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One guy and two countries

The childhood of an American-Brazilian in south Louisiana

One of the biggest challenges of marrying into a different culture is to be able to pass on your language to the next generation. Especially if you are raising your children in a foreign country.

 I hope this story will show you that it is very much possible to do it successfully.

Ulysses Gisclair, a 24-year-old guy from Cut Off, La., is half Brazilian and half American. His unique story reflects the beauty of growing up in the United States with a mix of influences that ranged from his mom’s Brazilian culture to his dad’s Cajun-French heritage.

Growing up in a unusual family dynamic

Ulysses interaction with Portuguese started really early in life. According to his mom, Cida Gisclair, she became determined to teach Portuguese to her kids after noticing that a friends’ children wasn’t taught Portuguese at all and could not speak with their family members back at home.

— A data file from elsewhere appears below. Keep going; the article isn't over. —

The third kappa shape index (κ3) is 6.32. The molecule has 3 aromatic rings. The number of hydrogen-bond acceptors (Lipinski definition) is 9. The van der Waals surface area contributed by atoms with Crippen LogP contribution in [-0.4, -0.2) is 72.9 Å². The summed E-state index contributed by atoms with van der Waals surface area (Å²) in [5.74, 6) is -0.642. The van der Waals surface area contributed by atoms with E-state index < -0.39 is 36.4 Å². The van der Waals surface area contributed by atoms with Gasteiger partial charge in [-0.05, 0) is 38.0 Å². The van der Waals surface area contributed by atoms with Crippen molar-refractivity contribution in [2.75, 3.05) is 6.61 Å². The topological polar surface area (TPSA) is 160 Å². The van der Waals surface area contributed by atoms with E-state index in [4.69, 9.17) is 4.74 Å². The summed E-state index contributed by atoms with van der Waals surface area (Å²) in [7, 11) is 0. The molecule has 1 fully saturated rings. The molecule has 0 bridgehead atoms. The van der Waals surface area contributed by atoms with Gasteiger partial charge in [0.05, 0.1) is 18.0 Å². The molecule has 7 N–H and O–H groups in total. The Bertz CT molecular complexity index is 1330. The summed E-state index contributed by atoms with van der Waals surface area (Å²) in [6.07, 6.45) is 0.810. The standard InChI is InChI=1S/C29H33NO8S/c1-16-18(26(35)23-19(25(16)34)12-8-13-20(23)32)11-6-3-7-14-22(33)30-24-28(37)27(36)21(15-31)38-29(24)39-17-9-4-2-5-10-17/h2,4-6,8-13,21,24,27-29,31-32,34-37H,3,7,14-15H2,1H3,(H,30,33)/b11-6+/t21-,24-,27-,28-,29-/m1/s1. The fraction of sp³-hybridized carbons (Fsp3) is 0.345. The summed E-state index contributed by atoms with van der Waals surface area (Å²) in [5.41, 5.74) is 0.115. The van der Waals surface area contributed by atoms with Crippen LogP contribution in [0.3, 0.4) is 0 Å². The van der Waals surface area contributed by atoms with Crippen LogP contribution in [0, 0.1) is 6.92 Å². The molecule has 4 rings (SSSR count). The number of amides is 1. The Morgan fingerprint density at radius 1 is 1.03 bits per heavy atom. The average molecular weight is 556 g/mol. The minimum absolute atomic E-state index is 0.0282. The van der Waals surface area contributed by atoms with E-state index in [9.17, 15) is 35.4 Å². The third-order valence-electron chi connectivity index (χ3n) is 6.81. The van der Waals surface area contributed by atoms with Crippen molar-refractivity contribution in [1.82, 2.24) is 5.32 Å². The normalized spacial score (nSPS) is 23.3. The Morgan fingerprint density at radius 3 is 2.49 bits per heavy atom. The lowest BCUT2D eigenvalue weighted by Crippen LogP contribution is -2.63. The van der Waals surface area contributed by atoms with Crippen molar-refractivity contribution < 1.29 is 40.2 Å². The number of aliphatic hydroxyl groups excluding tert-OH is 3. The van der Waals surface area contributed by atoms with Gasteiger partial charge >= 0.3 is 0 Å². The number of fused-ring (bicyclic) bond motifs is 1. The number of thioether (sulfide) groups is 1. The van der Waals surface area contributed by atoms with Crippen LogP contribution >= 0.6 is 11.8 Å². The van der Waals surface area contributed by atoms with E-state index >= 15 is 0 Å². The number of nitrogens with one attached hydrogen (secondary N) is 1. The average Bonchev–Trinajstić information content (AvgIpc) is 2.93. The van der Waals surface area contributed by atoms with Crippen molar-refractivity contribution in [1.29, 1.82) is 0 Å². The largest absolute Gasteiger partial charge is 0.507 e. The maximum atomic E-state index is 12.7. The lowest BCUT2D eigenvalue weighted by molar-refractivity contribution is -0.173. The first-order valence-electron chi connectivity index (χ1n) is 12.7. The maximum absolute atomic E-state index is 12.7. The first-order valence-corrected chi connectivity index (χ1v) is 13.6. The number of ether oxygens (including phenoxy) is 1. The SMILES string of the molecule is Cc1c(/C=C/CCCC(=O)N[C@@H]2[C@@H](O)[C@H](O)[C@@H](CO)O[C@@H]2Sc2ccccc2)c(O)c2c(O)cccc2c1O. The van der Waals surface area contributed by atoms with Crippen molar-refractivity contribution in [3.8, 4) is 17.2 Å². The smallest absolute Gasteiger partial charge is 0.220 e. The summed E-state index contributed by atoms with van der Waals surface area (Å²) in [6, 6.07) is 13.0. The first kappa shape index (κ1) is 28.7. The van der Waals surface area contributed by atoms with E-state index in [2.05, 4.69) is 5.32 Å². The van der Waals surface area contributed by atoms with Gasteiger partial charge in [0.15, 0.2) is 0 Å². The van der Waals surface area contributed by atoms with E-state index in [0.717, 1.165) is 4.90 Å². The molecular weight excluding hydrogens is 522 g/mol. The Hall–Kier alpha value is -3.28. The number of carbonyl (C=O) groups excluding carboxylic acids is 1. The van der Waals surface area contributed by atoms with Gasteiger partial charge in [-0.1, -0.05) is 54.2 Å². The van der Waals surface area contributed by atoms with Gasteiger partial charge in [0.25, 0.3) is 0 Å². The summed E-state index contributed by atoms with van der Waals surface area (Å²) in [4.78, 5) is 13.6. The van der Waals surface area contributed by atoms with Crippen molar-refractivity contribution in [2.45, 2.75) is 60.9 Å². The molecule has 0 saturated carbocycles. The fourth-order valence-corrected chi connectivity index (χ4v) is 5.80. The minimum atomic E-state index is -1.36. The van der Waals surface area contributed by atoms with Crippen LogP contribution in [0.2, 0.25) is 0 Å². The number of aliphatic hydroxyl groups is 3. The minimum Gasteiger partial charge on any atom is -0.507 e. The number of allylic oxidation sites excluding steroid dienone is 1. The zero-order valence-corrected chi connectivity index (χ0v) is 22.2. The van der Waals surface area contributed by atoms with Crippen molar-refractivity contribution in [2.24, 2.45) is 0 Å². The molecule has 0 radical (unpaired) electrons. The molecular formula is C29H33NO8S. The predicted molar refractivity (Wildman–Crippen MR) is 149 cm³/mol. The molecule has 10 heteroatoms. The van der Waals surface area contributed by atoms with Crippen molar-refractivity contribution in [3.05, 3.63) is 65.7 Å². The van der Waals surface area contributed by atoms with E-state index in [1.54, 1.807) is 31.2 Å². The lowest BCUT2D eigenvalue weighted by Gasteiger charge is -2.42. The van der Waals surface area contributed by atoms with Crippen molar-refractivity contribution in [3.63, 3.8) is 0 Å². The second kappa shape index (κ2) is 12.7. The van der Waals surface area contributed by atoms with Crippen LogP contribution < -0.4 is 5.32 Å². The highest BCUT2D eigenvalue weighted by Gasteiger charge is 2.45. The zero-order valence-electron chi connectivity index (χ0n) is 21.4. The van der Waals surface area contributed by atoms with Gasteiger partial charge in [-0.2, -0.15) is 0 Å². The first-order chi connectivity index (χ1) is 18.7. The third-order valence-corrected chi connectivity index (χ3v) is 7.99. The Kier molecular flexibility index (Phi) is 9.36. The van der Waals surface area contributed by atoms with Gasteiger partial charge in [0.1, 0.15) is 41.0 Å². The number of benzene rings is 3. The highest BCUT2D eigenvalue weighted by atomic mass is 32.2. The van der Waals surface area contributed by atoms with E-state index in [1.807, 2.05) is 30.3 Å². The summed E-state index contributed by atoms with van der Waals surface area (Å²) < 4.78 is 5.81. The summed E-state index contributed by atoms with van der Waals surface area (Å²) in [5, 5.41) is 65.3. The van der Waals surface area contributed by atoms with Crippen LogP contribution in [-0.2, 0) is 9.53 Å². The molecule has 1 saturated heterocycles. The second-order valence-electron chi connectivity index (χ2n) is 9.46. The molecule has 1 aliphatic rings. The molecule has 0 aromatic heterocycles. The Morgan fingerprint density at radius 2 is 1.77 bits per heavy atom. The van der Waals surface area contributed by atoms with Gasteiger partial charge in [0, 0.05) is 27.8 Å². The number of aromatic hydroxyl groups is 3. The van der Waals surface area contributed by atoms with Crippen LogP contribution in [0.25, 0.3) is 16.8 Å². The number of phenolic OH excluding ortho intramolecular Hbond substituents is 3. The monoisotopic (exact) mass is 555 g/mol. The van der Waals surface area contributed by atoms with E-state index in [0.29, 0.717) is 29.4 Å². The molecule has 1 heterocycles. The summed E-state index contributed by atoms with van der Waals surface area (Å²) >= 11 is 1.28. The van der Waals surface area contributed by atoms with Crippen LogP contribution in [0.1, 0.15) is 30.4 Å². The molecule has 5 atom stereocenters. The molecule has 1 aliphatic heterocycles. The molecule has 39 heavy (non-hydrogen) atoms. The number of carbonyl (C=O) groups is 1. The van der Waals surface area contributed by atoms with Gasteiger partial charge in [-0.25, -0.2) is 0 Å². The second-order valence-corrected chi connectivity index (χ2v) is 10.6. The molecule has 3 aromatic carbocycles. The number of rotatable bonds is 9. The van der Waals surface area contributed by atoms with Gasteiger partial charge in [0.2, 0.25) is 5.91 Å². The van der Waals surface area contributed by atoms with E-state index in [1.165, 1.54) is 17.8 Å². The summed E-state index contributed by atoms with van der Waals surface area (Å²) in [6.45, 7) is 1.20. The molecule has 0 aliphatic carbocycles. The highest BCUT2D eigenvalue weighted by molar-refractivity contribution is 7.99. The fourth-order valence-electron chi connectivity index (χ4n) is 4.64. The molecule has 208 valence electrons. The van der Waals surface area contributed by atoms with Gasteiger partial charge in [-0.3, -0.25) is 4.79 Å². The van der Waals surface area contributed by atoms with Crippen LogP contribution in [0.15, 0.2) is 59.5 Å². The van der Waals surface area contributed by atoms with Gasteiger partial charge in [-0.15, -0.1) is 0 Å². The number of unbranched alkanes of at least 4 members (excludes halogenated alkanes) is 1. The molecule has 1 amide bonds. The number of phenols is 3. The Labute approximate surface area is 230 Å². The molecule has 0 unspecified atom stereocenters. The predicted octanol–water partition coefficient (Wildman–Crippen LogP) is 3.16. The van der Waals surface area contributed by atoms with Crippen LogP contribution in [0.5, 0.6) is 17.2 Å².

“For my children to grow up in contact with my language become something very important to me,” Cida said.

This journey didn’t start off easy. Robert Gisclair, Ulysses’ dad, barely spoke Portuguese when he met Cida in Brazil. He learned some Portuguese but because he wasn’t fluent enough by the time Ulysses was born, they created a different dynamic. Ulysses said that he only speaks Portuguese with his mom till today, used to only speak Cajun French with his dad, and speaks English with his younger brother and all the other people.

According to Cida, their family dynamics received a lot of criticism from friends and family, who were concerned that the kids would get confused for knowing too many languages.

“I didnt understand the importance of learning another language when I was younger,” Ulysses said. “But now I am glad I have a bit of my culture with me all the time.”

A taste of Brazil

During his childhood, Ulysses visited his family in Brazil numerous times. He got to experience the chaos of the big city of São Paulo and also the peaceful farms in Minas Gerais. Speaking Portuguese and traveling to Brazil became not only common to him but also natural.

Another part of the Brazilian culture in his life since his childhood is the food. Ulysses’ mom prepared typical Brazilian food all the time, so he learned to enjoy the culture’s authentic flavors. His favorite food is the Picanha (a cut of meat similar to the Sirloin) and the Feijoada (black beans and pork). Ulysses also enjoys the country food he is used to eat in Brazil. For him, the differential is in the fresh ingredients produce in his family’s farm.

“I remember one time we went to milk the cow to bring it to the house,” Ulysses said.

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